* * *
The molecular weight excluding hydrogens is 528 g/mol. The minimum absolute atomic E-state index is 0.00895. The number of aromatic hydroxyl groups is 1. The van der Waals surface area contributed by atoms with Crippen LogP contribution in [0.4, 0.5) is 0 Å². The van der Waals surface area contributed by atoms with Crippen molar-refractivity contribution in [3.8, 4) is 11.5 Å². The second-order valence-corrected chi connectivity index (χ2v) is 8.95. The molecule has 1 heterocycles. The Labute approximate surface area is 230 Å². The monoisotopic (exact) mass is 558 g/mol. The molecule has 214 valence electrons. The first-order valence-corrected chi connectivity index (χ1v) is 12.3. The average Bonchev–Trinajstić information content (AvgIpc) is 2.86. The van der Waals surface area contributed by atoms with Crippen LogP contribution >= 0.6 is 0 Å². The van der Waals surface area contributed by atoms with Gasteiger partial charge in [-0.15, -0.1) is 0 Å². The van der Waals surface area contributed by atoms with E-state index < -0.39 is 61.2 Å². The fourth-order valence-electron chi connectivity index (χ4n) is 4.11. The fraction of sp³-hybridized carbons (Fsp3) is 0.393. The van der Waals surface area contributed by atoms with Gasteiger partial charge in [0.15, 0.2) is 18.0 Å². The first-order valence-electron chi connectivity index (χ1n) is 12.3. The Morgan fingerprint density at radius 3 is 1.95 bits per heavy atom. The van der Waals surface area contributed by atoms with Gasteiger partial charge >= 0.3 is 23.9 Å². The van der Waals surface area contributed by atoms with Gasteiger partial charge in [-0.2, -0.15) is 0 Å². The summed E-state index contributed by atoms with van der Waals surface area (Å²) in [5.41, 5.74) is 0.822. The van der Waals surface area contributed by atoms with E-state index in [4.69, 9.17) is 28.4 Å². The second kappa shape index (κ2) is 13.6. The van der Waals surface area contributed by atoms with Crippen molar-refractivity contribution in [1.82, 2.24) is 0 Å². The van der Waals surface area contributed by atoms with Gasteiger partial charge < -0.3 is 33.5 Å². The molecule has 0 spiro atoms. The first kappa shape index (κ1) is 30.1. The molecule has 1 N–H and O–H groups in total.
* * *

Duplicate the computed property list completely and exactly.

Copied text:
The molecular weight excluding hydrogens is 528 g/mol. The minimum absolute atomic E-state index is 0.00895. The number of aromatic hydroxyl groups is 1. The van der Waals surface area contributed by atoms with Crippen LogP contribution in [0.4, 0.5) is 0 Å². The van der Waals surface area contributed by atoms with Crippen molar-refractivity contribution in [3.8, 4) is 11.5 Å². The second-order valence-corrected chi connectivity index (χ2v) is 8.95. The molecule has 1 heterocycles. The Labute approximate surface area is 230 Å². The monoisotopic (exact) mass is 558 g/mol. The molecule has 214 valence electrons. The first-order valence-corrected chi connectivity index (χ1v) is 12.3. The average Bonchev–Trinajstić information content (AvgIpc) is 2.86. The van der Waals surface area contributed by atoms with Crippen LogP contribution >= 0.6 is 0 Å². The van der Waals surface area contributed by atoms with Gasteiger partial charge in [-0.15, -0.1) is 0 Å². The van der Waals surface area contributed by atoms with E-state index < -0.39 is 61.2 Å². The fourth-order valence-electron chi connectivity index (χ4n) is 4.11. The fraction of sp³-hybridized carbons (Fsp3) is 0.393. The van der Waals surface area contributed by atoms with Gasteiger partial charge in [0.15, 0.2) is 18.0 Å². The first-order valence-electron chi connectivity index (χ1n) is 12.3. The Morgan fingerprint density at radius 3 is 1.95 bits per heavy atom. The van der Waals surface area contributed by atoms with Gasteiger partial charge >= 0.3 is 23.9 Å². The van der Waals surface area contributed by atoms with Gasteiger partial charge in [-0.2, -0.15) is 0 Å². The summed E-state index contributed by atoms with van der Waals surface area (Å²) in [5.41, 5.74) is 0.822. The van der Waals surface area contributed by atoms with E-state index in [4.69, 9.17) is 28.4 Å². The second kappa shape index (κ2) is 13.6. The van der Waals surface area contributed by atoms with Crippen molar-refractivity contribution in [1.82, 2.24) is 0 Å². The van der Waals surface area contributed by atoms with Gasteiger partial charge < -0.3 is 33.5 Å². The molecule has 0 spiro atoms. The first kappa shape index (κ1) is 30.1. The molecule has 1 N–H and O–H groups in total.